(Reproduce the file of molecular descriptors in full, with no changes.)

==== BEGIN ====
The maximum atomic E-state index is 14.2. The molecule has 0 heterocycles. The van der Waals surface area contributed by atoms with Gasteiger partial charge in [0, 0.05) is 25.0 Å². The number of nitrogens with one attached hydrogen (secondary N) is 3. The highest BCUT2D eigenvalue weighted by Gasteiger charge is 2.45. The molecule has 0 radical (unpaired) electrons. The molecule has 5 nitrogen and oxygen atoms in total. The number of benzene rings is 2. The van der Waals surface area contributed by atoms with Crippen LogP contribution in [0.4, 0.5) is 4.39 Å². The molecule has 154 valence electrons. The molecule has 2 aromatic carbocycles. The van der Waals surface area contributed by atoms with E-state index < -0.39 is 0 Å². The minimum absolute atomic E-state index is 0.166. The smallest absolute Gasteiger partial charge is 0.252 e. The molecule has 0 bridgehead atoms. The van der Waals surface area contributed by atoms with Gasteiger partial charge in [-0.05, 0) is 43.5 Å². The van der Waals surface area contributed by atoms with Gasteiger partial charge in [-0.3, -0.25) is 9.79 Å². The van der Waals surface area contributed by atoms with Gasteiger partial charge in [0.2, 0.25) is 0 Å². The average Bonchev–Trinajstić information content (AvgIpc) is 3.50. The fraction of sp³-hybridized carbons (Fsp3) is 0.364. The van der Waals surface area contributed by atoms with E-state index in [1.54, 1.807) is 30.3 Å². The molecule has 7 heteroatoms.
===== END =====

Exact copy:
The maximum atomic E-state index is 14.2. The molecule has 0 heterocycles. The van der Waals surface area contributed by atoms with Gasteiger partial charge in [0, 0.05) is 25.0 Å². The number of nitrogens with one attached hydrogen (secondary N) is 3. The highest BCUT2D eigenvalue weighted by Gasteiger charge is 2.45. The molecule has 0 radical (unpaired) electrons. The molecule has 5 nitrogen and oxygen atoms in total. The number of benzene rings is 2. The van der Waals surface area contributed by atoms with Crippen LogP contribution in [0.4, 0.5) is 4.39 Å². The molecule has 154 valence electrons. The molecule has 2 aromatic carbocycles. The van der Waals surface area contributed by atoms with E-state index < -0.39 is 0 Å². The minimum absolute atomic E-state index is 0.166. The smallest absolute Gasteiger partial charge is 0.252 e. The molecule has 0 bridgehead atoms. The van der Waals surface area contributed by atoms with Gasteiger partial charge in [-0.05, 0) is 43.5 Å². The van der Waals surface area contributed by atoms with Gasteiger partial charge in [-0.3, -0.25) is 9.79 Å². The van der Waals surface area contributed by atoms with Gasteiger partial charge in [0.2, 0.25) is 0 Å². The average Bonchev–Trinajstić information content (AvgIpc) is 3.50. The fraction of sp³-hybridized carbons (Fsp3) is 0.364. The van der Waals surface area contributed by atoms with E-state index in [1.54, 1.807) is 30.3 Å². The molecule has 7 heteroatoms.